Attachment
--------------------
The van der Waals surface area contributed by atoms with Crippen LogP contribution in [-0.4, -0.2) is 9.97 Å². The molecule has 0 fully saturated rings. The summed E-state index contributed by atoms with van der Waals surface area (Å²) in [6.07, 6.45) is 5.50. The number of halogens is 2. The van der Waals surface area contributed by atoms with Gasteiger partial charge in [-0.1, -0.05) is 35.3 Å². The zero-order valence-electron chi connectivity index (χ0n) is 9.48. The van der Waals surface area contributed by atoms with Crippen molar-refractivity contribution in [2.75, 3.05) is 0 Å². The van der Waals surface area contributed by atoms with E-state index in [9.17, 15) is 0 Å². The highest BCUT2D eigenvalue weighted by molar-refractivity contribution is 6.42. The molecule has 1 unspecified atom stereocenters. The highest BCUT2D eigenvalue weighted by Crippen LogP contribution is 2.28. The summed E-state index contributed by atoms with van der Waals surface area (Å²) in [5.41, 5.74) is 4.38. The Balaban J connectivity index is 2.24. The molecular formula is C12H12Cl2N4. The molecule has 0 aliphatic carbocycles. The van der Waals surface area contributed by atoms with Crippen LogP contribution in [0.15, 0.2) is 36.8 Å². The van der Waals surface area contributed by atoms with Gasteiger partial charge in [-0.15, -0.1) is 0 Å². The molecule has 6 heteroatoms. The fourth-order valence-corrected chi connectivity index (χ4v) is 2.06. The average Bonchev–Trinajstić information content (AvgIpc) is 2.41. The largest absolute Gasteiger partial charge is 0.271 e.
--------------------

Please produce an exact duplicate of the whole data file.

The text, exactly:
The van der Waals surface area contributed by atoms with Crippen LogP contribution in [-0.4, -0.2) is 9.97 Å². The molecule has 0 fully saturated rings. The summed E-state index contributed by atoms with van der Waals surface area (Å²) in [6.07, 6.45) is 5.50. The number of halogens is 2. The van der Waals surface area contributed by atoms with Gasteiger partial charge in [-0.1, -0.05) is 35.3 Å². The zero-order valence-electron chi connectivity index (χ0n) is 9.48. The van der Waals surface area contributed by atoms with Crippen molar-refractivity contribution in [2.75, 3.05) is 0 Å². The van der Waals surface area contributed by atoms with E-state index in [9.17, 15) is 0 Å². The highest BCUT2D eigenvalue weighted by molar-refractivity contribution is 6.42. The molecule has 1 unspecified atom stereocenters. The highest BCUT2D eigenvalue weighted by Crippen LogP contribution is 2.28. The summed E-state index contributed by atoms with van der Waals surface area (Å²) in [5.41, 5.74) is 4.38. The Balaban J connectivity index is 2.24. The molecular formula is C12H12Cl2N4. The molecule has 0 aliphatic carbocycles. The van der Waals surface area contributed by atoms with Crippen LogP contribution in [0.15, 0.2) is 36.8 Å². The van der Waals surface area contributed by atoms with Gasteiger partial charge in [-0.15, -0.1) is 0 Å². The molecule has 6 heteroatoms. The fourth-order valence-corrected chi connectivity index (χ4v) is 2.06. The average Bonchev–Trinajstić information content (AvgIpc) is 2.41. The largest absolute Gasteiger partial charge is 0.271 e.